As I prepare to graduate this May I find myself reflecting on my time here at Concordia. As an incoming freshman I remember feeling wanted and welcomed as I started my life on campus. I quickly found communities all over Concordia, from individuals in my classes, to choir, to theatre, and I even made connections across campuses with students from both MSUM and NDSU. I am extremely appreciative of Concordia for many of my experiences as an undergrad; however I am also extremely disappointed. When I began the process of applying to colleges I fell in love with the idea of a liberal arts school. Concordia distinguished itself from other schools with its motto of “BREWing.” I am sure we are all tired of the same message being drilled into our brains in every class semester after semester; however we should not dismiss the idea of “becoming responsibly engaged in the world,” and furthermore, we should extend this expectation to our school as a whole. It has come to my attention that Concordia does not support the very messages it preaches to students.
Recently Minnesota had its presidential nominating caucuses. I was shocked to hear Concordia did not cancel night classes for students, making it difficult for both professors and students to attend the caucuses and cast their votes. Public schools like MSUM are governmentally required to allow faculty, staff and students time off to vote. As a result MSUM mandated that all classes ended before 6 p.m. on March 1 (Minnesota’s caucus). Concordia not only held night classes, but there were also reports of professors punishing students for attending the caucus instead of class. Some students expressed concern about losing points from quizzes that they couldn’t make up. For others it was losing participation points for the day, or missing sign up day for presentations, etc. On top of holding night classes and using grades against students, Concordia also planned the Concordia Choir’s tour over Minnesota’s caucus date. This means any of the 72 students who are Minnesota voters in the choir were unable to participate in the election. (Absentee ballots for Minnesota’s caucus are not counted toward candidates, delegates or resolutions. For more information, visit the following URL: http://www.dfl.org/wpcontent/uploads/2015/08/AbsenteeParticipationform.pdf.) Whatever the case, it seems that Concordia was discouraging students from becoming responsibly engaged in the world by limiting their opportunity to participate in an election.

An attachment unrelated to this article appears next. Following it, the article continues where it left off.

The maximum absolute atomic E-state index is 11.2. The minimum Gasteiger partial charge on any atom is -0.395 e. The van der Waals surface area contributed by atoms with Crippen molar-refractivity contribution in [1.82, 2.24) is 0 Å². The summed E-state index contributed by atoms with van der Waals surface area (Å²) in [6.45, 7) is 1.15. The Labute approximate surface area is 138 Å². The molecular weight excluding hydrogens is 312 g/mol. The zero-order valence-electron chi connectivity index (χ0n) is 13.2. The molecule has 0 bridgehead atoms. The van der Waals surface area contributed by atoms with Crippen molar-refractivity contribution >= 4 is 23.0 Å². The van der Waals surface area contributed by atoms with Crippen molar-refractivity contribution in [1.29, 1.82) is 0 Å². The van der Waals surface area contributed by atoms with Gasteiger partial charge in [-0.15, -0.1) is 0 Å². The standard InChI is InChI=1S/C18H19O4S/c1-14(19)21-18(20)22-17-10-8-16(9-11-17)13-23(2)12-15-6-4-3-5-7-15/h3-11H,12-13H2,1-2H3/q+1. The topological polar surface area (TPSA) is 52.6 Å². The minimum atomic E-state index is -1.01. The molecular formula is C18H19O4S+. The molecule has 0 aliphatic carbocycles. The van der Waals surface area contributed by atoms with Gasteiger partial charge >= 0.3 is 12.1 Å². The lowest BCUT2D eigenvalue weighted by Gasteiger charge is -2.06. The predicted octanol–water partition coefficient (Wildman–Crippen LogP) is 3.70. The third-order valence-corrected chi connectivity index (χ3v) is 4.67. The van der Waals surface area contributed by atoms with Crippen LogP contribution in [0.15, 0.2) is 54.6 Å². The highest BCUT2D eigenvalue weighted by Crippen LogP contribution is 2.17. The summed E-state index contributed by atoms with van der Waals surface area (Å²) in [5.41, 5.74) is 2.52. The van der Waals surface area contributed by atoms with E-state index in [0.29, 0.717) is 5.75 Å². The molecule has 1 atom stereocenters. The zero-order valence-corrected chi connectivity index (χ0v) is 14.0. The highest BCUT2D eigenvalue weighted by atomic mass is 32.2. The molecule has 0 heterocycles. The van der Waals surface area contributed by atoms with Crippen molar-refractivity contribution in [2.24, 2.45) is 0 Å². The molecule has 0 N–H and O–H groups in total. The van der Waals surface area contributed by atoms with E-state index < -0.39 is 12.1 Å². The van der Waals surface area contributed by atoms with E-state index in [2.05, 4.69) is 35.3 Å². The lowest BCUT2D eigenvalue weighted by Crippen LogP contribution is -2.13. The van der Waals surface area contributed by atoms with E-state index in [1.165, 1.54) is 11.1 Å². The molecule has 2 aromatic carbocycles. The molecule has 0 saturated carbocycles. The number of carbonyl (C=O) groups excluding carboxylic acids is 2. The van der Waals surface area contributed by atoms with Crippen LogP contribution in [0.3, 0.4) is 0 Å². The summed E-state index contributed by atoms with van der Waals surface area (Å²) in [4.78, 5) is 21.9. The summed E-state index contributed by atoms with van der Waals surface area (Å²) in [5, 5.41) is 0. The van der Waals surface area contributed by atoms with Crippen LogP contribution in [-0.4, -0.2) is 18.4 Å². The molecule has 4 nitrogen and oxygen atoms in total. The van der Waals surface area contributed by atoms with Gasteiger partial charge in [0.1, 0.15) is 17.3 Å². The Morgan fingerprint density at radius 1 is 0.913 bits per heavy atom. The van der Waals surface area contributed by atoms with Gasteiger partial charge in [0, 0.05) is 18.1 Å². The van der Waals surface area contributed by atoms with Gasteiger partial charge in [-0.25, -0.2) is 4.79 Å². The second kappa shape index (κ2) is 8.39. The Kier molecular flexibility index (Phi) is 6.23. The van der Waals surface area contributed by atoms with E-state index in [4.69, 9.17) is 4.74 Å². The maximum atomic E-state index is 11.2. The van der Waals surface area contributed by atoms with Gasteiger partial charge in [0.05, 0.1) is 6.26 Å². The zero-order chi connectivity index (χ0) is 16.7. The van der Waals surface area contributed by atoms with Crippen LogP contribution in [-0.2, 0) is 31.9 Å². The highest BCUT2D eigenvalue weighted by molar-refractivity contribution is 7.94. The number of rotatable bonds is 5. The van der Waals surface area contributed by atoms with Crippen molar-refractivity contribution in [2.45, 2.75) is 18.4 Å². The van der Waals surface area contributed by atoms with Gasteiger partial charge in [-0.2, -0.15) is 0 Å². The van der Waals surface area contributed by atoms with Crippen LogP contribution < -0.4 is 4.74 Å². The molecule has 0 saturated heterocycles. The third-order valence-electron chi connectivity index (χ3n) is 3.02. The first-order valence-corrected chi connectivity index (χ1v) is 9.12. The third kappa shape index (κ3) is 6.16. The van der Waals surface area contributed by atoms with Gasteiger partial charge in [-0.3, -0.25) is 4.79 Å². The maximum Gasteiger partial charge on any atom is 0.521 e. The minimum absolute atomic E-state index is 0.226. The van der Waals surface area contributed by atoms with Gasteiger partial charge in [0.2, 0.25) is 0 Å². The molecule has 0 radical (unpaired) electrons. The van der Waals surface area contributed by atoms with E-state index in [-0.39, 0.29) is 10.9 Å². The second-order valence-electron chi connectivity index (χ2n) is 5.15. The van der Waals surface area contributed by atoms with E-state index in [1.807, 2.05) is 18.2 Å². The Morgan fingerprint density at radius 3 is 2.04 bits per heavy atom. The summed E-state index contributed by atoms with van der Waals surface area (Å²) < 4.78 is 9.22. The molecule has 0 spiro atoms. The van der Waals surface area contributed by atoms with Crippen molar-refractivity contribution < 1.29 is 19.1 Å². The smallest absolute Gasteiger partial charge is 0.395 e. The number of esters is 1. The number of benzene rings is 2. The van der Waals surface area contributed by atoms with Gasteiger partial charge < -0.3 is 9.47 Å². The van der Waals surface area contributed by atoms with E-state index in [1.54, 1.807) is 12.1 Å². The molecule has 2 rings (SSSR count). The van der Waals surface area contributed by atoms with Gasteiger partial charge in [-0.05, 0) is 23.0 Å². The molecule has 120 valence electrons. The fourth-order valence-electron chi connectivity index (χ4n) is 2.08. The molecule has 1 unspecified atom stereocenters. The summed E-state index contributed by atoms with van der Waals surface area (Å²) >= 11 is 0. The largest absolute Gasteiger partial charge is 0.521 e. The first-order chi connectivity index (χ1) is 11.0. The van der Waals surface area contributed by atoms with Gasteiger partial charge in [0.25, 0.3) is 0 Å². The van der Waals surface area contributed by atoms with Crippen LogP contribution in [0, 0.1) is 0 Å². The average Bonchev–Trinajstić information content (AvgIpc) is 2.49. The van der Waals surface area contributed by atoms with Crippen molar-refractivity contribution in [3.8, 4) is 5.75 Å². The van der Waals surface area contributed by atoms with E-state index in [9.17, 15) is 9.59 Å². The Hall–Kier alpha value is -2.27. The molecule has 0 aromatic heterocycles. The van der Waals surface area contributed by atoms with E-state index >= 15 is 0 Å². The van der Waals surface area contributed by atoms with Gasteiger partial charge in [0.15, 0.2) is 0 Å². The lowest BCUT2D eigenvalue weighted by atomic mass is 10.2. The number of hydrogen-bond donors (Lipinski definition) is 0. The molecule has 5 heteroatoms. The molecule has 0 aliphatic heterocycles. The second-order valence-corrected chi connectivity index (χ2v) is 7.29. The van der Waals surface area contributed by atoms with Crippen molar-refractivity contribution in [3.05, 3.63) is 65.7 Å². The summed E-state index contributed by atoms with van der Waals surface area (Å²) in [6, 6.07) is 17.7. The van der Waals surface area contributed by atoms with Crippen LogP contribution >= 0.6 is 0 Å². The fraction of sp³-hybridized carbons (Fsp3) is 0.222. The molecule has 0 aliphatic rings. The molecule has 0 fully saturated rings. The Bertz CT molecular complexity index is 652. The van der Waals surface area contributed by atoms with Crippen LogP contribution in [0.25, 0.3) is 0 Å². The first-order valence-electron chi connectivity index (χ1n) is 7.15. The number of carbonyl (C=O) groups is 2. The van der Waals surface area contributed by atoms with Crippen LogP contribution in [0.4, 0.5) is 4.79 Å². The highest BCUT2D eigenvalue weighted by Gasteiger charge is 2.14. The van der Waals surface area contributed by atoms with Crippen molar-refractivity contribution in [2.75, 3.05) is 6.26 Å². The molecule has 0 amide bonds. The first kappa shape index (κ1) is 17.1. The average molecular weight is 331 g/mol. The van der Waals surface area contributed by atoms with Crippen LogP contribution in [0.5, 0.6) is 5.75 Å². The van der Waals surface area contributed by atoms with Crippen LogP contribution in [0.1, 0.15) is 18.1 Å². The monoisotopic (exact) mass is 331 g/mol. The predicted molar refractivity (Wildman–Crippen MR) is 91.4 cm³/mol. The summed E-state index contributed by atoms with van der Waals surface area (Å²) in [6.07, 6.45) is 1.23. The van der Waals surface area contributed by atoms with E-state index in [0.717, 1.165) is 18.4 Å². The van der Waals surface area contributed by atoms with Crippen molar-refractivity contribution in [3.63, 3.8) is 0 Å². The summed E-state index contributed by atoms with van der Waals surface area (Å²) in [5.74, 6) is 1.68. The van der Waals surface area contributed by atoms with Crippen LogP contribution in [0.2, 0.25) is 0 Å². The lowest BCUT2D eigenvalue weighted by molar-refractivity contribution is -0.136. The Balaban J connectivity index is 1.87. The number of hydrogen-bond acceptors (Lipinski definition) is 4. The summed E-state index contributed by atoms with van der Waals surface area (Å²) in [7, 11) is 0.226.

As Concordia struggles to retain students and keep their professors, I have a suggestion: practice what you preach. When a college claims they encourage students to “BREW” and then does the exact opposite, students are not likely to want to continue attending the college. Concordia needs to follow its own advice and become more responsibly engaged in the world. Everyone has a right to vote and everyone should be given equal opportunity to participate in elections. Whether a public school or a private school, all educational institutions should teach students the importance of voting, rather than impede students in their political endeavors.
Meghan K. Olson (Psychology, Sociology, Women’s and Gender Studies, ‘16)
This article was submitted by Meghan K. Olson, contributing writer.